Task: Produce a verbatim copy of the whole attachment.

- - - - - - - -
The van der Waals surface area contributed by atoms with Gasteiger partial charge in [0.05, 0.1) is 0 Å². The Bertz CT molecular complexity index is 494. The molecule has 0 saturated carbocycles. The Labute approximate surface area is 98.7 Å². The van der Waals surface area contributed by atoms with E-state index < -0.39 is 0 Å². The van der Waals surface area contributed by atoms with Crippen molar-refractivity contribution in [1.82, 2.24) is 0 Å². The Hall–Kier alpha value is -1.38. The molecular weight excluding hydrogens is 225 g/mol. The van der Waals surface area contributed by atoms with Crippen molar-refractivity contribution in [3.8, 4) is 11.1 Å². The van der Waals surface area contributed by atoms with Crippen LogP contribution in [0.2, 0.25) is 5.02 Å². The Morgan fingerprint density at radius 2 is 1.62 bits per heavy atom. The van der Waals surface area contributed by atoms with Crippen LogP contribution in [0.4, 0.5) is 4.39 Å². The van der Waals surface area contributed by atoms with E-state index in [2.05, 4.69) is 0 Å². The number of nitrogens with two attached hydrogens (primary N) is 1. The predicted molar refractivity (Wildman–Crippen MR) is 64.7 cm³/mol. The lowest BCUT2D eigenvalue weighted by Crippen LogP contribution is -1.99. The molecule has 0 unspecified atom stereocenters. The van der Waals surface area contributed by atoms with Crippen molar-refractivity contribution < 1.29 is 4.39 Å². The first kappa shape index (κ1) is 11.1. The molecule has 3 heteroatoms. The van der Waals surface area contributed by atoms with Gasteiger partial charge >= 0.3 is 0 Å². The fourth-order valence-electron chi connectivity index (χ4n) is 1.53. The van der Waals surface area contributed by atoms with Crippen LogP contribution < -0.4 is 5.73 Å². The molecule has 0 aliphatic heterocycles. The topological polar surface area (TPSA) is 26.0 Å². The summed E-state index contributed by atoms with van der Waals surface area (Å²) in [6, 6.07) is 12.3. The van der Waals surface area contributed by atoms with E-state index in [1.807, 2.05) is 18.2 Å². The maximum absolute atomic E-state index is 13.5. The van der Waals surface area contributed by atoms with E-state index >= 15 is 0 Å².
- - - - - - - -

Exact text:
The van der Waals surface area contributed by atoms with Gasteiger partial charge in [0.05, 0.1) is 0 Å². The Bertz CT molecular complexity index is 494. The molecule has 0 saturated carbocycles. The Labute approximate surface area is 98.7 Å². The van der Waals surface area contributed by atoms with E-state index < -0.39 is 0 Å². The van der Waals surface area contributed by atoms with Crippen molar-refractivity contribution in [1.82, 2.24) is 0 Å². The Hall–Kier alpha value is -1.38. The molecular weight excluding hydrogens is 225 g/mol. The van der Waals surface area contributed by atoms with Crippen molar-refractivity contribution in [3.8, 4) is 11.1 Å². The van der Waals surface area contributed by atoms with Crippen LogP contribution in [0.2, 0.25) is 5.02 Å². The Morgan fingerprint density at radius 2 is 1.62 bits per heavy atom. The van der Waals surface area contributed by atoms with Crippen LogP contribution in [0.4, 0.5) is 4.39 Å². The van der Waals surface area contributed by atoms with E-state index in [2.05, 4.69) is 0 Å². The number of nitrogens with two attached hydrogens (primary N) is 1. The predicted molar refractivity (Wildman–Crippen MR) is 64.7 cm³/mol. The lowest BCUT2D eigenvalue weighted by Crippen LogP contribution is -1.99. The molecule has 0 unspecified atom stereocenters. The van der Waals surface area contributed by atoms with Crippen molar-refractivity contribution < 1.29 is 4.39 Å². The first kappa shape index (κ1) is 11.1. The molecule has 3 heteroatoms. The van der Waals surface area contributed by atoms with Gasteiger partial charge >= 0.3 is 0 Å². The fourth-order valence-electron chi connectivity index (χ4n) is 1.53. The van der Waals surface area contributed by atoms with Crippen LogP contribution < -0.4 is 5.73 Å². The molecule has 0 aliphatic heterocycles. The topological polar surface area (TPSA) is 26.0 Å². The summed E-state index contributed by atoms with van der Waals surface area (Å²) in [6, 6.07) is 12.3. The van der Waals surface area contributed by atoms with E-state index in [1.807, 2.05) is 18.2 Å². The maximum absolute atomic E-state index is 13.5. The van der Waals surface area contributed by atoms with E-state index >= 15 is 0 Å².